Spring out of Winter

Spring is such a happy time of year, don’t you think? The pastel colors. Pops of red. And endless growing lime green.

But there’s one major thing that makes spring wonderful. Without it, spring wouldn’t even exist. That cold, bitter season many of us wish would discontinue.

Winter. Seriously, winter.

Now, South Carolina doesn’t have as long or brutal winters as my past homes in Northern Pennsylvania, New York, or New Jersey. Brrrrrr. Winter lasted from October to April. On my first anniversary – October 30th – we had a foot of snow. There were more than a few blizzards in mid-April too. But when May came to Pennsylvania…..oh, it was beautiful. Those first crocuses peak through the brown mud, and frost-covered tan grass. Sunny daffodils wave hello in the crisp winds. I appreciate spring. I NOTICE spring. The colors make me pause because they didn’t exist a few days ago.

Some tropical places don’t even get a spring. Sure, the calendar still holds the spring equinox. They celebrate the first day in late March, but spring can’t have physical evidence in nature. Without the cold, the trees don’t need to lose their leaves. Without the frost, the grass doesn’t disappear. Without a freeze, even the bugs don’t take a break.

Winter can be a season of rest. A season with no harvest. A season where we hold onto trust, hope, and faith. The trees appear dead, but we trust they’ll grow back in the spring. Those daffodils, hostas, irises, daylilies, etc. lay hidden in the ground, out of sight, and we have faith they’ll return with warmer temperatures.

Like those long winters in the north, sometimes life’s “winters” feel extra long. Maybe you’re waiting for an answer to your prayers. Maybe you feel like no one hears you, or listens to your cries. Maybe you feel like you’re in an endless loop of work, mundane responsibilities, or thankless jobs. You’re stuck in a cycle of laundry, dishes, errands, school, taking care of others, etc. Or, maybe, you don’t feel like you’re accomplishing anything because you see no evidence of making a difference.

I’ve lost count of how many “winters” I’ve endured. Sometimes I feel like I’ve been part of one endless winter with mere glimpses of sunlight through the thick clouds – that’s depression and I won’t dwell there, but I will say this: no matter how you feel; no matter how depressed or hopeless you feel… God never desires for you to stay in that place. NEVER. While wait periods, peace, rest times, and mourning seasons are normal, wallowing in pity, guilt, and anxiety aren’t meant for us. Depression and rest are two VERY DIFFERENT things.

Come to me, all who labor and are heavy laden, and I will give you rest. – Matthew 11:28

You keep him in perfect peace whose mind is stayed on you, because he trusts in you. – Isaiah 26:3

That all being said, winter can definitely hold a lot of sorrow, trials, and turmoil we wouldn’t wish on our worst enemy. But, even those things can be used by God.

I bet the blind man in John chapter 9 felt like he was in an endless dark winter. He wasn’t resting, just waiting. Waiting for a spring he didn’t know was coming. Even the disciples thought he must deserve his predicament. Perhaps he was depressed. I know I would be if I had to sit stuck in the dirt on the side of the road. He was alone. No friends. No comforts. Then Jesus walks up and says He’s “the light of the world.”

Do you know what thing makes us notice light more?

I bet a blind person would know the answer.

I like to nickname my hubby “Andrew the bat.” I’ll usually call him this as I laugh at his squished face when I brighten our bathroom in the morning. He’ll be standing there at the sink, washing his face in pitch darkness. I’m sorry, but I need light to see where I’m going. Light illuminates the area, showing what we can’t see at night. And in that dark bathroom, the sudden flick of light calls attention to the brightness. The burst of colors momentarily blind us in their brilliance, and we acknowledge the light’s existence.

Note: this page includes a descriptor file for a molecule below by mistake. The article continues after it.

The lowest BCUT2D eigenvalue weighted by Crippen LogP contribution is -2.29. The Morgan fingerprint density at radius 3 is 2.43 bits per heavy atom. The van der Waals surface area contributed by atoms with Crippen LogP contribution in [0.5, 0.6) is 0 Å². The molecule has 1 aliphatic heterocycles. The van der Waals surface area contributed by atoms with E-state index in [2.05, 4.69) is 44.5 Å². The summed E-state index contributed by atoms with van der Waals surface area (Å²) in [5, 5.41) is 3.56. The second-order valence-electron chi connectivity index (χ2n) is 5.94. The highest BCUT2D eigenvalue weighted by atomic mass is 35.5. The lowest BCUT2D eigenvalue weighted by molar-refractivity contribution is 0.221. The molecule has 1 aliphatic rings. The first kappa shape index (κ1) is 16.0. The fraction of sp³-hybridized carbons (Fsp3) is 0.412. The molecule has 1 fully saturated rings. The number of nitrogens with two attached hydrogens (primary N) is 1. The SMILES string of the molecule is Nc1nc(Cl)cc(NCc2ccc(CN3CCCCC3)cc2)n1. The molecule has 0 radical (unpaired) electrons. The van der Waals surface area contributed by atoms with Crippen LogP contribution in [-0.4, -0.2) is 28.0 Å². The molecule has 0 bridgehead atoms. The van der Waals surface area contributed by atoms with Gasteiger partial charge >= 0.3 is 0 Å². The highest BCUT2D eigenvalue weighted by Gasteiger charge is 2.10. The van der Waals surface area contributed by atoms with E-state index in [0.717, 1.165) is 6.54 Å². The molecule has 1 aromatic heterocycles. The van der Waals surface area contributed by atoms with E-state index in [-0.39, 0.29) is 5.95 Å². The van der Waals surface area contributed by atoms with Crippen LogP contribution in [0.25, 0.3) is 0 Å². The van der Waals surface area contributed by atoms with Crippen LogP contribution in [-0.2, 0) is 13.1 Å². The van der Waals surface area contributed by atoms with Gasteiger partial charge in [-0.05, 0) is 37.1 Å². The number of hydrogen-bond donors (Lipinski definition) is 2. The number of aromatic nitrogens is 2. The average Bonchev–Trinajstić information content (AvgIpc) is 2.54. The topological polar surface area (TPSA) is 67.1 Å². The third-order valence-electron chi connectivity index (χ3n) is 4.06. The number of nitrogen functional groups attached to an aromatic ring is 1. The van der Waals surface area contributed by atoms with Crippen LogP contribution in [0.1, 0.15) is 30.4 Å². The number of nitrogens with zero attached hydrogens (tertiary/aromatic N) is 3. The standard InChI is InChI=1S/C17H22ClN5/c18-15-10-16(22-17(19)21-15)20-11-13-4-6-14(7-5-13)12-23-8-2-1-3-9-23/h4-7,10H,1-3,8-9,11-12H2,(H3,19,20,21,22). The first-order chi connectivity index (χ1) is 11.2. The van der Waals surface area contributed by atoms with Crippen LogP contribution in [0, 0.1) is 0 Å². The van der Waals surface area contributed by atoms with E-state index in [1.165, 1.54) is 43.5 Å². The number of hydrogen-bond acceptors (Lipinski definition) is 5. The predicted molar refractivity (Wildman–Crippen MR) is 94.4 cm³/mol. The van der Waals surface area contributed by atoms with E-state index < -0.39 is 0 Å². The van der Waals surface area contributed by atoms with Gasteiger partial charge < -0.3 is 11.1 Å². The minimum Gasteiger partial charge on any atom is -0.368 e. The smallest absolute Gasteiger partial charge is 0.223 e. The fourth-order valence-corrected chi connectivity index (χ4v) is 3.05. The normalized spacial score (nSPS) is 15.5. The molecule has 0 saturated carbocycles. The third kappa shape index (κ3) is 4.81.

The bible doesn’t describe the moment the blind man found his sight. It simply says “he came home seeing.” I like to imagine he ran home with a spring in his steps, jumping for joy. He wasn’t shy in proclaiming the miracle to his neighbors, so we know he was excited. He appreciated the light because he knew what it was like to live in darkness. Like Jesus said in verse 3 “this happened so that the work of God might be displayed in his life.”

Knowing this story helps me look back at the “winters” and dark moments in my life in a new light, if you will. The sicknesses, depression, lost careers, deaths, disappointments, and valleys weren’t brought on because of sin or as a punishment… they were present so God’s work could be displayed in my life. Here, let me break it down in a simple list format:

Cancer caused me to thank God for health, and trust that “by His stripes, I am healed.”

The lack of having more kids naturally caused me to appreciate the one I do have. It also gave us the desire and opportunity to become foster parents and prospect adoption.

Depression caused me to appreciate joy. Joy everlasting. To seek out Psalms and the words of David when he also went through depression. I declared myself a woman after God’s own heart.

My failed careers each brought me to the place I am now. To quote Chariots of Fire: I feel God’s pleasure when I write. I know I’m where I’m supposed to be, and can’t wait to see the next steps He has in store.

Each waiting period forces me into God’s word. Some people might need far less to get them to see, but I know I need a kick in the pants too many times. I need a winter to notice when an answer to prayer sprouts life. I need a dark valley to notice the bright morning joy.

When you look up the definition of spring, two examples say “originate or arise from” and “a sudden jump upward or forward.”

It’s time to arise, my friends. Rest when you need to, endure the trial if you’re currently in it, but don’t neglect your call to jump out of it. Don’t stay in winter. Sprout into spring. Grow from the difficulties. Arise from the ashes. It’s time to thrive and spread the joy everlasting!